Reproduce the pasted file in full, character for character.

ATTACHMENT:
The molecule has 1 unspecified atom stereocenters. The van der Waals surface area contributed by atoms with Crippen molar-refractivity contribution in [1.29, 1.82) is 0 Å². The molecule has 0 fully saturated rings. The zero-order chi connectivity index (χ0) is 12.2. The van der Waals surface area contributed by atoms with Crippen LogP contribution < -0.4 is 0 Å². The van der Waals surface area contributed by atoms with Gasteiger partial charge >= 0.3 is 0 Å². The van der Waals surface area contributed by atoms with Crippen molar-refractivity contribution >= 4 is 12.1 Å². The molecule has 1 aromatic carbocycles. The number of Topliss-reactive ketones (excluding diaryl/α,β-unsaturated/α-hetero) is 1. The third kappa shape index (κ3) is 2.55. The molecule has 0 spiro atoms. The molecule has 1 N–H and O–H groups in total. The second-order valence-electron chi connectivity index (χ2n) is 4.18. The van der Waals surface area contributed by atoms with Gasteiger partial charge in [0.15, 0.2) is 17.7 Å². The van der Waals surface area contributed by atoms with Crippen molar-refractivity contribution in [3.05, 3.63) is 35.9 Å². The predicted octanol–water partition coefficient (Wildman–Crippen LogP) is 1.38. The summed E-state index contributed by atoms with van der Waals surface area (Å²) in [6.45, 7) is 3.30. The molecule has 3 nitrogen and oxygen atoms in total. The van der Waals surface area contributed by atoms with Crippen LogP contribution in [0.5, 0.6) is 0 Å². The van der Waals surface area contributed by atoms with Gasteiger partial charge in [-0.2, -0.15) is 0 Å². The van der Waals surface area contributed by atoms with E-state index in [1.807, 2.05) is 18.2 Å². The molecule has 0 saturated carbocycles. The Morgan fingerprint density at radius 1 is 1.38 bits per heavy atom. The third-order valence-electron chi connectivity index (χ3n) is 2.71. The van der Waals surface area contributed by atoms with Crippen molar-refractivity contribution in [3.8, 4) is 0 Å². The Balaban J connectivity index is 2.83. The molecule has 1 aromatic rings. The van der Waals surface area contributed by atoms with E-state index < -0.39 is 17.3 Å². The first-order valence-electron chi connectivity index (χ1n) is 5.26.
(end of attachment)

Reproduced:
The molecule has 1 unspecified atom stereocenters. The van der Waals surface area contributed by atoms with Crippen molar-refractivity contribution in [1.29, 1.82) is 0 Å². The molecule has 0 fully saturated rings. The zero-order chi connectivity index (χ0) is 12.2. The van der Waals surface area contributed by atoms with Crippen LogP contribution < -0.4 is 0 Å². The van der Waals surface area contributed by atoms with Gasteiger partial charge >= 0.3 is 0 Å². The van der Waals surface area contributed by atoms with Crippen molar-refractivity contribution >= 4 is 12.1 Å². The molecule has 1 aromatic carbocycles. The number of Topliss-reactive ketones (excluding diaryl/α,β-unsaturated/α-hetero) is 1. The third kappa shape index (κ3) is 2.55. The molecule has 0 spiro atoms. The molecule has 1 N–H and O–H groups in total. The second-order valence-electron chi connectivity index (χ2n) is 4.18. The van der Waals surface area contributed by atoms with Gasteiger partial charge in [0.15, 0.2) is 17.7 Å². The van der Waals surface area contributed by atoms with Crippen molar-refractivity contribution in [3.05, 3.63) is 35.9 Å². The predicted octanol–water partition coefficient (Wildman–Crippen LogP) is 1.38. The summed E-state index contributed by atoms with van der Waals surface area (Å²) in [6.45, 7) is 3.30. The molecule has 3 nitrogen and oxygen atoms in total. The van der Waals surface area contributed by atoms with Crippen LogP contribution in [0.5, 0.6) is 0 Å². The van der Waals surface area contributed by atoms with Gasteiger partial charge in [-0.2, -0.15) is 0 Å². The van der Waals surface area contributed by atoms with E-state index in [1.807, 2.05) is 18.2 Å². The molecule has 0 saturated carbocycles. The Morgan fingerprint density at radius 1 is 1.38 bits per heavy atom. The third-order valence-electron chi connectivity index (χ3n) is 2.71. The van der Waals surface area contributed by atoms with Crippen molar-refractivity contribution in [3.8, 4) is 0 Å². The Balaban J connectivity index is 2.83. The molecule has 1 aromatic rings. The van der Waals surface area contributed by atoms with E-state index < -0.39 is 17.3 Å². The first-order valence-electron chi connectivity index (χ1n) is 5.26.